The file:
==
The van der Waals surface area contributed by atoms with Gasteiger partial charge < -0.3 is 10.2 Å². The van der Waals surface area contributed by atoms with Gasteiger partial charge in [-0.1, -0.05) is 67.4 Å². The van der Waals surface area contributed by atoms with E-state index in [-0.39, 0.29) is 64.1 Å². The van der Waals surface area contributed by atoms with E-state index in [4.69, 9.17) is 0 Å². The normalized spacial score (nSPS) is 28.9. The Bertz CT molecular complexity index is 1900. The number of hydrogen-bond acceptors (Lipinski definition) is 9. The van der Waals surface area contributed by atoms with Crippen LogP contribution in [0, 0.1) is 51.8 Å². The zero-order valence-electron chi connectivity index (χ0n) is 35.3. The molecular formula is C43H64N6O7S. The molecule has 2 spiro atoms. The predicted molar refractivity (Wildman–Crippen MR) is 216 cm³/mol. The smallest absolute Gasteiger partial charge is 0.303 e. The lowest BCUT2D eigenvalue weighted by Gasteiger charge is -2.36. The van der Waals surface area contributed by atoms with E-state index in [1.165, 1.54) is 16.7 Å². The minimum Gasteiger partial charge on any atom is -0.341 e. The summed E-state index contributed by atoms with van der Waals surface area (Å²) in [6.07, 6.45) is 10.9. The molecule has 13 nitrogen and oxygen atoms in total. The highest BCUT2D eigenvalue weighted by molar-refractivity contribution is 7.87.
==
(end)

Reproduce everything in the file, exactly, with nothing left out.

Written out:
The van der Waals surface area contributed by atoms with Gasteiger partial charge < -0.3 is 10.2 Å². The van der Waals surface area contributed by atoms with Gasteiger partial charge in [-0.1, -0.05) is 67.4 Å². The van der Waals surface area contributed by atoms with E-state index in [-0.39, 0.29) is 64.1 Å². The van der Waals surface area contributed by atoms with E-state index in [4.69, 9.17) is 0 Å². The normalized spacial score (nSPS) is 28.9. The Bertz CT molecular complexity index is 1900. The number of hydrogen-bond acceptors (Lipinski definition) is 9. The van der Waals surface area contributed by atoms with Crippen LogP contribution in [0, 0.1) is 51.8 Å². The zero-order valence-electron chi connectivity index (χ0n) is 35.3. The molecular formula is C43H64N6O7S. The molecule has 2 spiro atoms. The predicted molar refractivity (Wildman–Crippen MR) is 216 cm³/mol. The smallest absolute Gasteiger partial charge is 0.303 e. The lowest BCUT2D eigenvalue weighted by Gasteiger charge is -2.36. The van der Waals surface area contributed by atoms with E-state index in [1.165, 1.54) is 16.7 Å². The minimum Gasteiger partial charge on any atom is -0.341 e. The summed E-state index contributed by atoms with van der Waals surface area (Å²) in [6.07, 6.45) is 10.9. The molecule has 13 nitrogen and oxygen atoms in total. The highest BCUT2D eigenvalue weighted by molar-refractivity contribution is 7.87.